I can see through you (or can I?)

Career coaches (actually, no, everyone) says that you need to act confident to get to what you want. Think positively. Tell yourself you’re great. Believe in yourself. Being confident signals to others that you are high ability.

But what about when Toto rips open the curtain and reveals an ordinary person behind the booming apparently all-powerful voice? Does being overconfident in your abilities pay off in the long-term? It seems pretty obvious that if it becomes clear that you’re not as good as first impressions might suggest, then people are going to revise their views of you.

Researchers Jessica Kennedy, Cameron Anderson and Don Moore from the University of California set up three studies to find out how people treat overconfident team members – both before and after their true abilities are revealed. Firstly, the unsurprising result: overconfident people are assumed to be high-ability by their peers and accorded more status and influence. Secondly, the surprising result: even when overconfident people are unmasked – when their true scores in a task are read out, they are still accorded high status and influence. Why? It isn’t entirely clear, but it may be that overconfident people are also seen as having good social skills – although it isn’t obvious why this would help in some of the tasks that teams were asked to carry out in the studies, such as estimating weights and answering general knowledge questions.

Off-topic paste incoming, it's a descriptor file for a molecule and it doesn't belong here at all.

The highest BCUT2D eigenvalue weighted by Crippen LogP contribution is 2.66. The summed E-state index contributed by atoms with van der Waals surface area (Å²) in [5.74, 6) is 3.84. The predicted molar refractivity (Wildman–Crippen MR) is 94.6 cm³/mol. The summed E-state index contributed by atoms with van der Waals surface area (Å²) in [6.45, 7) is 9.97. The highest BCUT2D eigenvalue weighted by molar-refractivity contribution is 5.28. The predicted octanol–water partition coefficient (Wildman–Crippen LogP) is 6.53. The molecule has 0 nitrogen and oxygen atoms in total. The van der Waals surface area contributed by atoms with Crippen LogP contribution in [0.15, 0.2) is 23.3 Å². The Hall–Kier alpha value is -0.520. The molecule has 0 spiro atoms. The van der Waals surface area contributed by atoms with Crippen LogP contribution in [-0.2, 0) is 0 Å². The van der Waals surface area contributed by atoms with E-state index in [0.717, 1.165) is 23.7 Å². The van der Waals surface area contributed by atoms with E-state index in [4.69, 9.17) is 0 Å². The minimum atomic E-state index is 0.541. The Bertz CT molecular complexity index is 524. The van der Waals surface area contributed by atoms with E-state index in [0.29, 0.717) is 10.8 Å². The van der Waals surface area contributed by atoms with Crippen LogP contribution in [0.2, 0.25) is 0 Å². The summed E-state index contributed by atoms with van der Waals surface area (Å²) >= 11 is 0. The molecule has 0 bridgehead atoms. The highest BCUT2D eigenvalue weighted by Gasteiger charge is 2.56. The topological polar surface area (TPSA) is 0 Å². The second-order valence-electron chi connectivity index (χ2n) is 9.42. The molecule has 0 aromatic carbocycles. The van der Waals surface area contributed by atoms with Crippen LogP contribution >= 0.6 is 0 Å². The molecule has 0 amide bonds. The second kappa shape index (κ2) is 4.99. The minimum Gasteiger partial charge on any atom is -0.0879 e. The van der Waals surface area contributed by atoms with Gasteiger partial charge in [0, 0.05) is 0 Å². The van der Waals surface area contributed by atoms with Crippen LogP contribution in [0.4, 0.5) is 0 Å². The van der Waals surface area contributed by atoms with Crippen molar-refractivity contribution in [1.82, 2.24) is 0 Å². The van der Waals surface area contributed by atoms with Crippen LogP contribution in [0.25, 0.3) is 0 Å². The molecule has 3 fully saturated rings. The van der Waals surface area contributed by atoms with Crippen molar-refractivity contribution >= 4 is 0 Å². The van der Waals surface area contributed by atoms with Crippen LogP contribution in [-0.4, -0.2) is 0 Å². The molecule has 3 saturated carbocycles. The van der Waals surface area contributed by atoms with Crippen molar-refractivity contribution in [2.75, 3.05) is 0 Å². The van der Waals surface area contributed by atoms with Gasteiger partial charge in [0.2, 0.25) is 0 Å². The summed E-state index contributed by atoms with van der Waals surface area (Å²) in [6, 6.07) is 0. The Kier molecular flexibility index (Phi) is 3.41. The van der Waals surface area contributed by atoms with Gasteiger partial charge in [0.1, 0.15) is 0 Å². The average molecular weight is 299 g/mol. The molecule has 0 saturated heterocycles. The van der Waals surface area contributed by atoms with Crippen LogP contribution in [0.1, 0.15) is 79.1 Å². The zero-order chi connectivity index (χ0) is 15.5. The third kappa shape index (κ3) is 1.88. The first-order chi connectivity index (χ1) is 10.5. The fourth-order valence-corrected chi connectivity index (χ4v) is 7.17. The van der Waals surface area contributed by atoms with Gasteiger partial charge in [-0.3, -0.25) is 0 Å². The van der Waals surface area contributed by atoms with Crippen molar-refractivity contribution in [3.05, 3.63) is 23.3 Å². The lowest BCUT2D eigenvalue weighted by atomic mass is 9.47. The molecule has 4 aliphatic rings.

Would this surprising result carry through into the real world? The studies were limited in terms of the number of activities team could undertake. It is possible that over a longer period of time, with more and more evidence building up on team members’ actual abilities, people would revise their views of overconfident team members. But set against this is the fact that in the real world, you rarely get unambiguous feedback on the performance of others. Which tends to suggest that there are real benefits to being overconfident, even if your abilities don’t quite match.

The full paper, “Social Reactions to Overconfidence: Do the Costs of Overconfidence Outweigh the Benefits?” is available here.

This entry was posted in New research and tagged , , . Bookmark the permalink.

Leave a Reply

Fill in your details below or click an icon to log in:

WordPress.com Logo

You are commenting using your WordPress.com account. Log Out /  Change )

Google+ photo

You are commenting using your Google+ account. Log Out /  Change )

Twitter picture

You are commenting using your Twitter account. Log Out /  Change )

Facebook photo

You are commenting using your Facebook account. Log Out /  Change )


Connecting to %s